Dollarization of foreign economies is a fairly widespread phenomenon. A recent IMF compilation indicated that foreign currency (mainly dollar1) deposits in 1998:
- exceeded 50 percent of national money supplies in seven countries that have had programs with the Fund since 1986;
- accounted for 30-50 percent in another dozen or so "highly dollarized" program countries; and
- "commonly" reached 15-20 percent in program countries where residents are allowed to maintain such accounts.2
In fact, ratios of 30-60 percent prevailed in most transition economies in Eastern Europe and the former Soviet Union during 1990-95 and were prevalent in Latin America as well. Most of the countries are very small; the largest are Turkey (with a foreign currency share of 46%), Argentina (44%), Russia, Greece, Poland and the Philippines (all about 20%). Mexico is only at 7%. Bolivia had the highest ratio at 82%. The only fully dollarized countries remain Panama and Liberia.
From a United States standpoint, it is noteworthy that about two-thirds of all dollar currency is held outside the United States. About three quarters of recent increases in such cash holdings is accumulated beyond our borders. US exports of dollar currency totaled $44 billion to Russia and $35 billion to Argentina alone during 1989-96.3
It is important at the outset to distinguish between de facto dollarization and policy dollarization. The former occurs as residents of foreign countries seek refuge in the dollar (or other strong currencies) to hedge against inflation, default or confiscation by their own governments. One new phenomenon in the 1990s is that de facto dollarization has occurred beyond those risks, at least in their most obvious manifestation, in at least some parts of the world.
This has led in turn to a view, in some quarters, that the benefits of maintaining a national currency are outweighed by the benefits of adopting someone else's. Hence Argentina, and a few other countries to lesser extents, have begun to consider policy dollarization. Europe's creation of the euro has also sparked interest in the possible payoff from explicit abandonment of monetary sovereignty (albeit in that case for a common currency rather than someone else's).
The Policy Choice
Countries have three basic choices in determining the monetary linkage between their economy and the rest of the world, assuming that they maintain a currency of their own as most do:
- they can let their currency float freely in the exchange markets against all other currencies;
- they can fix the price of their currency against a specific foreign currency or a basket of foreign currencies;
- or they can pursue intermediate approaches, letting rates float to some extent but intervening to limit those fluctuations either ad hoc ("managed floating") or pursuant to some pre-determined parameters ("target zones," "crawling bands," etc.)
There is increasing intellectual and policy consensus that "fixed but adjustable" pegs, the traditional means of "fixing" the exchange rate, do not work well for emerging market economies, the focus of this hearing.4 Hence they must either float to some extensive degree or fix convincingly. Both courses have clear costs as well as benefits.
Floating permits a country to maintain a degree of national control over its monetary policy (and other national macroeconomic policies) because it does not have to use them to defend the exchange rate. However, markets can substantially overshoot the economic fundamentals; they can thus push a currency far below its underlying economic value, generating inflation and large debt servicing costs, or far above that level, hurting the country's competitiveness and throwing its trade balance into large deficit.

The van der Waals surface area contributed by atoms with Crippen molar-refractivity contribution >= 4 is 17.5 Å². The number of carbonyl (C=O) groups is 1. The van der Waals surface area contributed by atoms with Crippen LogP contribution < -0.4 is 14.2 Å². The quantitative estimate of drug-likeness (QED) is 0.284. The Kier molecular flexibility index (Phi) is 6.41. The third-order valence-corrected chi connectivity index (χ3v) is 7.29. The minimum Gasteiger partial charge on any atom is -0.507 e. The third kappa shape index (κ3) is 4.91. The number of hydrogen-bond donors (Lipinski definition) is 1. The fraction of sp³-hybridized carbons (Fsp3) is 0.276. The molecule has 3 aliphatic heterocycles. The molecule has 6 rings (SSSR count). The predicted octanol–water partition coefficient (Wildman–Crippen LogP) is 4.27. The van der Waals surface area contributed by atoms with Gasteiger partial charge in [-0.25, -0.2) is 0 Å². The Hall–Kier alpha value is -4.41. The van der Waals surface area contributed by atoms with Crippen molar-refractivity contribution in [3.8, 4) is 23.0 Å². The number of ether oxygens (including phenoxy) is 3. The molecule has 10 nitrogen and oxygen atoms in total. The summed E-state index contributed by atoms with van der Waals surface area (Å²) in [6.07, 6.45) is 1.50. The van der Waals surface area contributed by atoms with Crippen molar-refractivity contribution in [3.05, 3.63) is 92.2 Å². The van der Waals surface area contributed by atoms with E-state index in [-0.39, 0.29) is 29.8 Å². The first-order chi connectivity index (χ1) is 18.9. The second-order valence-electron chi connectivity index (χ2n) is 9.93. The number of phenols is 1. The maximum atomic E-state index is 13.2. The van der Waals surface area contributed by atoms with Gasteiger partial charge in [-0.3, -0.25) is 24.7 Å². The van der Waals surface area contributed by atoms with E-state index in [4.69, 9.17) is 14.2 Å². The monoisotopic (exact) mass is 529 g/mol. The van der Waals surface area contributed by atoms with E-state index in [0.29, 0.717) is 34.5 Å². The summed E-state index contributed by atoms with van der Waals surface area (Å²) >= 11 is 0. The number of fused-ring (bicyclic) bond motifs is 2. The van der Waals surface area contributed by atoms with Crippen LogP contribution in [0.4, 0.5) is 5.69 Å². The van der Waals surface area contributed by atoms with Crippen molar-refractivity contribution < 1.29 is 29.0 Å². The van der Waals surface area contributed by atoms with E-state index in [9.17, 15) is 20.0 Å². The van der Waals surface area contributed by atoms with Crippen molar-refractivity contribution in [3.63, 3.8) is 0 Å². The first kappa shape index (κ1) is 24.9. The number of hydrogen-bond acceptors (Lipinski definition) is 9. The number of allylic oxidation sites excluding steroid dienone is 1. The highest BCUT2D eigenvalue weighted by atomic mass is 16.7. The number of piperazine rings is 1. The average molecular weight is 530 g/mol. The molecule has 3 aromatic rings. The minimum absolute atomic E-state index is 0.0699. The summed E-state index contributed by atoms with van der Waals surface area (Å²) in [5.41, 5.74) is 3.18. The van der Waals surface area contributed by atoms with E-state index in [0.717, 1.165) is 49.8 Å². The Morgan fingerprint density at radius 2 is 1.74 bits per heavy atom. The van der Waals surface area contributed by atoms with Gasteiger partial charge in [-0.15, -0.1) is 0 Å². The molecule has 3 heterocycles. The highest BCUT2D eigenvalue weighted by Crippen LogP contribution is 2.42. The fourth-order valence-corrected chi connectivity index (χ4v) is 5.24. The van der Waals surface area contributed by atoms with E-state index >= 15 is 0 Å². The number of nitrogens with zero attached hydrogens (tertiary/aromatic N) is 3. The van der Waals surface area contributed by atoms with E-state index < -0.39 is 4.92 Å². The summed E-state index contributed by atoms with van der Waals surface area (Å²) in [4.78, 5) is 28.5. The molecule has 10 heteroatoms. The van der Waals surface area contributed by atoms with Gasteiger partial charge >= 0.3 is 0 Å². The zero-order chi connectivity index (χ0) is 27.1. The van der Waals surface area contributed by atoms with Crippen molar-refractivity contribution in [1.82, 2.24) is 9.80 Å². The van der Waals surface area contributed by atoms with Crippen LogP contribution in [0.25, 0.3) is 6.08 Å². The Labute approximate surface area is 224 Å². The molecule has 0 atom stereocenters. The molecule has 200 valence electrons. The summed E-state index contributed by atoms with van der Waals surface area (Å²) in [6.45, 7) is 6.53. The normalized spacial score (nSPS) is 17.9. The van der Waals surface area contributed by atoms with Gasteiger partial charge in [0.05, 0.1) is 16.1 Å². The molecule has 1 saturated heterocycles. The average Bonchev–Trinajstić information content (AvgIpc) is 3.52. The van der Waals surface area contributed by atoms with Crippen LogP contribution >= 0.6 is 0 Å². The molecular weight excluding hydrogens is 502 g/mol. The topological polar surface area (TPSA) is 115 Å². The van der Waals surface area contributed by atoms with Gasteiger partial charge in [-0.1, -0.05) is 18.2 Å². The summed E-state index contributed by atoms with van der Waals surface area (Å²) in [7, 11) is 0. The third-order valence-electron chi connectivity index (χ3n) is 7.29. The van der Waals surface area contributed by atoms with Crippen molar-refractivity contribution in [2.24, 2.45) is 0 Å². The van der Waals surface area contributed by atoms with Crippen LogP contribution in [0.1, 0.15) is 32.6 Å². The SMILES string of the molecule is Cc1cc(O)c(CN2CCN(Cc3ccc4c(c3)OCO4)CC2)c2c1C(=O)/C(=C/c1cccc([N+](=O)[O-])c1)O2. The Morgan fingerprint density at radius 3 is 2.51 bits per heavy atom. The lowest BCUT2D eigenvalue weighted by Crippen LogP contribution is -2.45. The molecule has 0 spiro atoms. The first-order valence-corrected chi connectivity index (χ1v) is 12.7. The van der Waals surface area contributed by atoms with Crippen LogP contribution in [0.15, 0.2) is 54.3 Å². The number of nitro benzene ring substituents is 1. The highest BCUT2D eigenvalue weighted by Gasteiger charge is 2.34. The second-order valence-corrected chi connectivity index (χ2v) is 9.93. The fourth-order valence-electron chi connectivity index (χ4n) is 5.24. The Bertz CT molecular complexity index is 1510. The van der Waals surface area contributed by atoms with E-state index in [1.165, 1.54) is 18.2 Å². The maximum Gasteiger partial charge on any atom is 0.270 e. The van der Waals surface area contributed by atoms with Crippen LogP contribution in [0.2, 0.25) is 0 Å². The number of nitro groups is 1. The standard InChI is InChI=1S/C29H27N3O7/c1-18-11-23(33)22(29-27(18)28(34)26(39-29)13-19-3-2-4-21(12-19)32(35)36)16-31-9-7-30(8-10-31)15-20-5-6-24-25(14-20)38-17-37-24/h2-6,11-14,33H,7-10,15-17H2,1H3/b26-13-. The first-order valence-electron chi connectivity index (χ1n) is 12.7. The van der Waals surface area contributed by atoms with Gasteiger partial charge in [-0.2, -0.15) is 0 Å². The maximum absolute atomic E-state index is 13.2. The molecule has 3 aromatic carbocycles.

Fixed exchange rates can avoid those costs if the authorities can successfully set the rate at a sustainable level and convince the markets of both their ability and will to keep it there. Moreover, fixed rates reduce the transactions costs of international trade and investment. In addition, a fixed rate can provide a useful anchor for price stability by linking a small country to the world economy (and especially to a large country with relatively stable prices, like the United States or Germany).
However, governments may set or try to sustain a rate at unsustainable levels and private capital flows will eventually then force devaluations that can be extremely costly. Successful defense of a fixed rate can often be costly too, requiring a country to raise interest rates and/or otherwise slow its economy to avoid speculative attack. There is thus a clear trend away from fixed rates in emerging market economies, especially in the wake of the Asian/global crisis where a number of relatively fixed-rate countries were forced to abandon their pegs and countries with various types of floating rates generally fared better.
In the present world economy of huge private capital flows, there is in fact a growing consensus that countries can enjoy the benefits of fixed exchange rates only in two ways: by maintaining extensive capital controls, to directly limit their vulnerability to private speculation, or by adopting such a credible commitment to fixity that the markets will believe them through thick and thin and desist from speculative attack. Capital controls obviously reduce a country's access to some types of foreign investment but there is increasing interest in that approach and it has been adopted by a few countries (Chile, Colombia, Malaysia recently and, in different forms, China and India).
If a country wants to avoid the costs of both currency flexibility and capital controls, and therefore seeks credibility for its fixed exchange rate, one approach is to install a currency board as in Argentina since 1991 and Hong Kong since 1983. Under that approach, a country only issues local currency that is fully backed by a foreign currency (the dollar in both these cases) at a fixed rate. Such an arrangement proscribes the national authorities from changing the rate or conducting an autonomous monetary policy. The currency board thus substitutes for a central bank (which inter alia means that the country will probably not have a lender of last resort to respond to internal financial crises, a point to which I return below).